The lambda calculus is a very simple model of computation where every object is a function with exactly one argument and one return value – so the argument and the return value are functions like this as well. It has very few building blocks and still do any calculation. Furthermore, there are variants of this which do not use lambda expressions or variables and as such can be seen simpler: the SKI calculus (which is the base of the Unlambda obfuscated programming language), and the more practical FP. (Btw, these models are also side-effectless becuase mathematicians always had an affection for that, but that's not really important in this story.)

    In such languages, it is still possible to simulate functions with arbitarily many arguments in two ways: one is currying, and the other is that you call a function with a single aggreate object (tuple, record, list or whatever you have in the language) containing all the arguments to the function.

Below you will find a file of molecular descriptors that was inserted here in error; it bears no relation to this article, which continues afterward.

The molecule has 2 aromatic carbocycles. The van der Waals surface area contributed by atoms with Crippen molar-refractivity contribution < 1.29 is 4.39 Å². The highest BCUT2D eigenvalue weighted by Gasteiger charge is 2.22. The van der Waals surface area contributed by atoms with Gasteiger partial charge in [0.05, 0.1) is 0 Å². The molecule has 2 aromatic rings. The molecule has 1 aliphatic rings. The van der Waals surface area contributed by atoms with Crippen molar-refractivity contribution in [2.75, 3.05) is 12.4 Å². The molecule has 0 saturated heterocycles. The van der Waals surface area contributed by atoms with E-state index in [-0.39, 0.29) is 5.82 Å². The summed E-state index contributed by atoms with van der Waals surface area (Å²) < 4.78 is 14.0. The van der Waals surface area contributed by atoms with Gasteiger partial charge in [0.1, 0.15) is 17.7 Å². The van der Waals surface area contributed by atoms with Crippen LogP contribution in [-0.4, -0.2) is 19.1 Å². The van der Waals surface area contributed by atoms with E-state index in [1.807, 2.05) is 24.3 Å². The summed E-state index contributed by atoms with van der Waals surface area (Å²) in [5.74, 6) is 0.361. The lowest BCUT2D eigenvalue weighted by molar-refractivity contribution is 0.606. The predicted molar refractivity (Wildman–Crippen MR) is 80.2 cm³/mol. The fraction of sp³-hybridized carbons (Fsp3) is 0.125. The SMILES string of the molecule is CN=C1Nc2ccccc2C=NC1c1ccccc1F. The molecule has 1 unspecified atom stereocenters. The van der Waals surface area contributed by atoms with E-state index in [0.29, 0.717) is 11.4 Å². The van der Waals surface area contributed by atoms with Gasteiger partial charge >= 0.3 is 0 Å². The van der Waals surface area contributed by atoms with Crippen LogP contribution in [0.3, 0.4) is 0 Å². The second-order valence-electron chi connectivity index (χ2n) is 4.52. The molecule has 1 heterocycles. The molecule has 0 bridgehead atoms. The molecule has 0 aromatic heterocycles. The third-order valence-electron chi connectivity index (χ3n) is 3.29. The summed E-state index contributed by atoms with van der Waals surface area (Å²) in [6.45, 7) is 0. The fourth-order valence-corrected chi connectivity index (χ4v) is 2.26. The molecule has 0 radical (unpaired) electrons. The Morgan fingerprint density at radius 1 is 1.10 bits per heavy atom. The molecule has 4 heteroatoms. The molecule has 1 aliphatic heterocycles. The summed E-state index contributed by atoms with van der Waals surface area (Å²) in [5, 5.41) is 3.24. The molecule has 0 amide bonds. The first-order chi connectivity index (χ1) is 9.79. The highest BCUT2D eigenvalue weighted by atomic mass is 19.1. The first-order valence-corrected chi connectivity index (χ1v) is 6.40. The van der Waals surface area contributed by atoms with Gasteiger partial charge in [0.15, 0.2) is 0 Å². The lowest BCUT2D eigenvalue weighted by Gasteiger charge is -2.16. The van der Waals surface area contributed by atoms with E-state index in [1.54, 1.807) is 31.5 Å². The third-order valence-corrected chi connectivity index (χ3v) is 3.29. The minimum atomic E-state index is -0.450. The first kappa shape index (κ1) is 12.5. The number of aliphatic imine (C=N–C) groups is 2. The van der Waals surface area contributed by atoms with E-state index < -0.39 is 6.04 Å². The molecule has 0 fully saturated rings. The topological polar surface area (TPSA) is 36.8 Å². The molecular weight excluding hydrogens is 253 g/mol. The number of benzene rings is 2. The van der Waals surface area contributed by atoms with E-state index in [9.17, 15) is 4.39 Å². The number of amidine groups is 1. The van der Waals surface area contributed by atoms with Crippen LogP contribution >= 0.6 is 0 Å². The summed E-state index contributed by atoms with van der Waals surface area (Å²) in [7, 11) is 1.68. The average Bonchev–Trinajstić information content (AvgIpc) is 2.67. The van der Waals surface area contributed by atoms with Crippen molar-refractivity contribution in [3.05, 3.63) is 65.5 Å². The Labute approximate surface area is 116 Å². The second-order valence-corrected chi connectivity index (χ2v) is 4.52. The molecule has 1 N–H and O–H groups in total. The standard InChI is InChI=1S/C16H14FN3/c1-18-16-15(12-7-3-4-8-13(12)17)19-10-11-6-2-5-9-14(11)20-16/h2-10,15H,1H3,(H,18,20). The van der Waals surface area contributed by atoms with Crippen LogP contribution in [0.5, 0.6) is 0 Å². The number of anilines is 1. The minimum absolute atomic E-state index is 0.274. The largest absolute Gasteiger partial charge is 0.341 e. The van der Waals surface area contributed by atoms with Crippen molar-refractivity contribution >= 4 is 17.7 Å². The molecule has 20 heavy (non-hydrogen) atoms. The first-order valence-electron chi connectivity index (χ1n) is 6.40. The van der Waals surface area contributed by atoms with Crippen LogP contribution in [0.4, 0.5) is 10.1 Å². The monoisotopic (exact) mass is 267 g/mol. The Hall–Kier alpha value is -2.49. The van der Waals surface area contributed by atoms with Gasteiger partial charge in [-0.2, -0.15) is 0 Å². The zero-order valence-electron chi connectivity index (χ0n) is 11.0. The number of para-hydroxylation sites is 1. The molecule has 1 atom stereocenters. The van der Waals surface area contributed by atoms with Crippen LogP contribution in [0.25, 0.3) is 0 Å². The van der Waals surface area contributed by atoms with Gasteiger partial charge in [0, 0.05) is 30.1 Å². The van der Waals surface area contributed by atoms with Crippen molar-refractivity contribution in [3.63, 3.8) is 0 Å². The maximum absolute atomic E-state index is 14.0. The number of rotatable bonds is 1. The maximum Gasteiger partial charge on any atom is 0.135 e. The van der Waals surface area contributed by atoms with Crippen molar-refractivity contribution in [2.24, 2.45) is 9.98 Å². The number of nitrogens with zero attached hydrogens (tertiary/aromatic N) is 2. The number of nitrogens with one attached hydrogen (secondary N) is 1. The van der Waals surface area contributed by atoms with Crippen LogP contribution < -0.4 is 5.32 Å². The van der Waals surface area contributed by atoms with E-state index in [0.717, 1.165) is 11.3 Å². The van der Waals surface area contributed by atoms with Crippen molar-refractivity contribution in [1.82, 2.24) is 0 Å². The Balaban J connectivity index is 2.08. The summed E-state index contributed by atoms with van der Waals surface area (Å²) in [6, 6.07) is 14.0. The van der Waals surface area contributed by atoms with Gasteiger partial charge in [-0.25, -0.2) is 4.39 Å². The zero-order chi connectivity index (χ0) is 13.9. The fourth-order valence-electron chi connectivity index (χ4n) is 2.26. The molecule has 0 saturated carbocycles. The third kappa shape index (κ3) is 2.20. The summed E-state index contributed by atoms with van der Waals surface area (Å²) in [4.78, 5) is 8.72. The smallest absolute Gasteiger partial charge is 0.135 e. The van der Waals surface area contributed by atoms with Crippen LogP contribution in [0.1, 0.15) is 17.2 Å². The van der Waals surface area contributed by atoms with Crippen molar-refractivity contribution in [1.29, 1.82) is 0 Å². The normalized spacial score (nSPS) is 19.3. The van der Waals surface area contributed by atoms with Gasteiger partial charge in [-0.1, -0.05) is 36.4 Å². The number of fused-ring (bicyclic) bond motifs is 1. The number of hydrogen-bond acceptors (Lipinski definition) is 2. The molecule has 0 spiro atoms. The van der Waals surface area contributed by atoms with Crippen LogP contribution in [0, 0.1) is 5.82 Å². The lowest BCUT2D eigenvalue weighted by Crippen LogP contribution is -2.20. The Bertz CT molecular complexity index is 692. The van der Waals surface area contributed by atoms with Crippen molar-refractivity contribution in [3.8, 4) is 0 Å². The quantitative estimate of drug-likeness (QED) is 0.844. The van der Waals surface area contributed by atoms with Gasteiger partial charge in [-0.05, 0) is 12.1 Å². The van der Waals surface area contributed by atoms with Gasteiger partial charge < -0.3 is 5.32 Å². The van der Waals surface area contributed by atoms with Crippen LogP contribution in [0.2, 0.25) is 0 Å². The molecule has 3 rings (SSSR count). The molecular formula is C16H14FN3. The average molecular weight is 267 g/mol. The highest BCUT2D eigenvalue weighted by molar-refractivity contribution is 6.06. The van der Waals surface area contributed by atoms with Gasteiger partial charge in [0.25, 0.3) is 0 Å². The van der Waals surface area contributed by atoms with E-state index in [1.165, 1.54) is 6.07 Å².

However, the idea of limiting functions to only a few arguments was used in the Real World as well. Functional programming languages in the large family1 of ML (Standard ML, Caml, Haskell) have functions that accept only one argument. These languages support both currying and passing tuples by giving easy syntax to calling a curried function, creating tuples, defining a curried function, and defining a function that deconstructs a tuple argument. Indeed, function calling in these languages is denoted by juxtaposition and associates to the direction for calling a curried function, so you can just write f x y instead of f(x)(y), and function definitions can be curried rightaway so you can say fn x y => z instead of fn x => fn y => z etc. (Standard ML still seems to be supporting tuples more than currying because datatype constructor can not be curried.)